Irrespective of the technology employed, the D5 is undoubtedly a phenomenal camera, so to hear them drawing comparisons with models that are less than half the price suggests that they are deeply concerned as to how the market is moving.

 

Even more so, as you would imgine that by the time Sony can produce a model which compares to the D5 Nikon would have another new camera (D6?).

The danger here is that by making such definitve statements about the inherent advantages of OVF and DSLR cameras, Nikon have talked themselves into a corner.

Once all the limitatons have been ironed out, such as the lag (which isn't that great or difficult to deal with), the I think Nikon would be struggling to come up with an argument and look very silly should they jump on the bandwagon.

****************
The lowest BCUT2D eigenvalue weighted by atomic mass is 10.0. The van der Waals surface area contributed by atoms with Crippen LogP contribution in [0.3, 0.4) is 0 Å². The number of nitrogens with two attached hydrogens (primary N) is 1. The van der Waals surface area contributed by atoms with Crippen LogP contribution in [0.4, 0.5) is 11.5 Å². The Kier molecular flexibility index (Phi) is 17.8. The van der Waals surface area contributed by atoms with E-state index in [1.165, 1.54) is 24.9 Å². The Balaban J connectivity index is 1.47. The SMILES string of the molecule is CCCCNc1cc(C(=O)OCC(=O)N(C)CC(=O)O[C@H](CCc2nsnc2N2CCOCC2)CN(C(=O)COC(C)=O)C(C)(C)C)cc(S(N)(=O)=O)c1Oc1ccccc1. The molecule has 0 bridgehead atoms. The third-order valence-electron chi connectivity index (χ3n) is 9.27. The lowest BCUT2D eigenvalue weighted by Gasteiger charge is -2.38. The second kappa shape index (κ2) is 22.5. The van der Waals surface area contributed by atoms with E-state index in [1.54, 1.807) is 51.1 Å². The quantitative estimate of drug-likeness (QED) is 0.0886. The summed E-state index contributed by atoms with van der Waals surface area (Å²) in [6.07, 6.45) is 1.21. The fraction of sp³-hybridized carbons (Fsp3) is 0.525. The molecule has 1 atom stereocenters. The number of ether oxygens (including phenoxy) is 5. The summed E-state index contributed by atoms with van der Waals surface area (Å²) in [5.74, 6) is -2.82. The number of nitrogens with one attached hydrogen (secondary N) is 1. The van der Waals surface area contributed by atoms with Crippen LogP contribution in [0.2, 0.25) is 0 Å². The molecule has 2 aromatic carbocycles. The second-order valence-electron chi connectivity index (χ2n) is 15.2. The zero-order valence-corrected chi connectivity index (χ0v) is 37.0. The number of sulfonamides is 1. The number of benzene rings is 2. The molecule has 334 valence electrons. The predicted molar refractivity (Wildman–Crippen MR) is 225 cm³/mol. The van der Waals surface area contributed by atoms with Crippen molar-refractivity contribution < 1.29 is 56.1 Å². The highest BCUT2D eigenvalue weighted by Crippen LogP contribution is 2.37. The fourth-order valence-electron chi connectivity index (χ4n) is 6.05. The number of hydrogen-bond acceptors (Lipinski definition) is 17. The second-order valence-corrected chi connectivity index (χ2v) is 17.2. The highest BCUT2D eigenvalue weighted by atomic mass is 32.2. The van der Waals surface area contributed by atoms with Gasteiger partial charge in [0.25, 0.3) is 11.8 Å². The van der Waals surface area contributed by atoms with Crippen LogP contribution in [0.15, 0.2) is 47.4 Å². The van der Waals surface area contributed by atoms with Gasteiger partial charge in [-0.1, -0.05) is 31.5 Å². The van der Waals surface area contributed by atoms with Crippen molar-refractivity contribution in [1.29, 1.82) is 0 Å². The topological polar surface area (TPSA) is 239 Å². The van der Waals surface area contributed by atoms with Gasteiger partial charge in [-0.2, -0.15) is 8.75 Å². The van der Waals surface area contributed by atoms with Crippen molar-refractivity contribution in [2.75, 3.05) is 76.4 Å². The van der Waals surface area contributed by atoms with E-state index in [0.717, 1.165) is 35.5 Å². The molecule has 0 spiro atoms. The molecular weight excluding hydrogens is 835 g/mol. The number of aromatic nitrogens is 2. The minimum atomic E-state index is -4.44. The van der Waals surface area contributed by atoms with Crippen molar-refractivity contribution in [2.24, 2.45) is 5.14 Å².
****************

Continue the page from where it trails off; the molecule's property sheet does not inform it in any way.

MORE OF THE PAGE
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The danger here is that by making such definitve statements about the inherent advantages of OVF and DSLR cameras, Nikon have talked themselves into a corner.

Once all the limitatons have been ironed out, such as the lag (which isn't that great or difficult to deal with), the I think Nikon would be struggling to come up with an argument and look very silly should they jump on the bandwagon.

 

 

They already did something like this once, when they were championing the virtues of a DX format ("we don't see the need to go full frame blah blah blah").

 

We have seen how that went!

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Sorry, that's not gonna work. In my experience is better to shoot a smaller format, but have the scans done properly, than to use a larger film format but do the scans on a flatbed; i.e. better to shoot medium format and scan the film on a Nikon Coolscan, an Imacon or a Drum (or with a digital camera, stitching multiple exposures like I normally do; you can find the details on the second link if you're interested) than shooting 5x7" and scan it on a flatbed.